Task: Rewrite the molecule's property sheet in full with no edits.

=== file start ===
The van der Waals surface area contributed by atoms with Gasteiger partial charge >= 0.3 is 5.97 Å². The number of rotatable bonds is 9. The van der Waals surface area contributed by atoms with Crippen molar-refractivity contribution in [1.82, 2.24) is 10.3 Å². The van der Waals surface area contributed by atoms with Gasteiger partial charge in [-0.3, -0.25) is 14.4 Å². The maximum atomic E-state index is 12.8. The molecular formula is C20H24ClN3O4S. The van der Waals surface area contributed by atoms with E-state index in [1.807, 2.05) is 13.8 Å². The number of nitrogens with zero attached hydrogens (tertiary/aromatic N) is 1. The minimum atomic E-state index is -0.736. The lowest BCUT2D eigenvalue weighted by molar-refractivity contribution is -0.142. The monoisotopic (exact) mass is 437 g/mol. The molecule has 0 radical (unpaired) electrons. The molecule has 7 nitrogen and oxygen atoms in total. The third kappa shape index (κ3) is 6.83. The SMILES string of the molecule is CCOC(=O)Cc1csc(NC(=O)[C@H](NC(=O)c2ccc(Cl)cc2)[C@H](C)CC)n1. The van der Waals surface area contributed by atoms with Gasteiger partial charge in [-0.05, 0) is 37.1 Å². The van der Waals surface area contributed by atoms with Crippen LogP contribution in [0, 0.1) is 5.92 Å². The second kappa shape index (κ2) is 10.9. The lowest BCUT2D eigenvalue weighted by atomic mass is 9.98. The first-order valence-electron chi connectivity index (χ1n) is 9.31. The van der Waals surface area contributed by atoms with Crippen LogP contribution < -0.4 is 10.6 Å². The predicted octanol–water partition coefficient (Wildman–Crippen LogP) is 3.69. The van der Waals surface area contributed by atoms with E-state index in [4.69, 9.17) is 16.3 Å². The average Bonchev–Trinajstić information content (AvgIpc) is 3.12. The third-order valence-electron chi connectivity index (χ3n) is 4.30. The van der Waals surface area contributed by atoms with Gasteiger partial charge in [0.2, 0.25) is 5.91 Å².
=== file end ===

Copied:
The van der Waals surface area contributed by atoms with Gasteiger partial charge >= 0.3 is 5.97 Å². The number of rotatable bonds is 9. The van der Waals surface area contributed by atoms with Crippen molar-refractivity contribution in [1.82, 2.24) is 10.3 Å². The van der Waals surface area contributed by atoms with Gasteiger partial charge in [-0.3, -0.25) is 14.4 Å². The maximum atomic E-state index is 12.8. The molecular formula is C20H24ClN3O4S. The van der Waals surface area contributed by atoms with E-state index in [1.807, 2.05) is 13.8 Å². The number of nitrogens with zero attached hydrogens (tertiary/aromatic N) is 1. The minimum atomic E-state index is -0.736. The lowest BCUT2D eigenvalue weighted by molar-refractivity contribution is -0.142. The monoisotopic (exact) mass is 437 g/mol. The molecule has 0 radical (unpaired) electrons. The molecule has 7 nitrogen and oxygen atoms in total. The third kappa shape index (κ3) is 6.83. The SMILES string of the molecule is CCOC(=O)Cc1csc(NC(=O)[C@H](NC(=O)c2ccc(Cl)cc2)[C@H](C)CC)n1. The van der Waals surface area contributed by atoms with Gasteiger partial charge in [-0.05, 0) is 37.1 Å². The van der Waals surface area contributed by atoms with Crippen LogP contribution in [0, 0.1) is 5.92 Å². The second kappa shape index (κ2) is 10.9. The lowest BCUT2D eigenvalue weighted by atomic mass is 9.98. The first-order valence-electron chi connectivity index (χ1n) is 9.31. The van der Waals surface area contributed by atoms with Crippen LogP contribution < -0.4 is 10.6 Å². The predicted octanol–water partition coefficient (Wildman–Crippen LogP) is 3.69. The van der Waals surface area contributed by atoms with E-state index in [4.69, 9.17) is 16.3 Å². The average Bonchev–Trinajstić information content (AvgIpc) is 3.12. The third-order valence-electron chi connectivity index (χ3n) is 4.30. The van der Waals surface area contributed by atoms with Gasteiger partial charge in [0.2, 0.25) is 5.91 Å².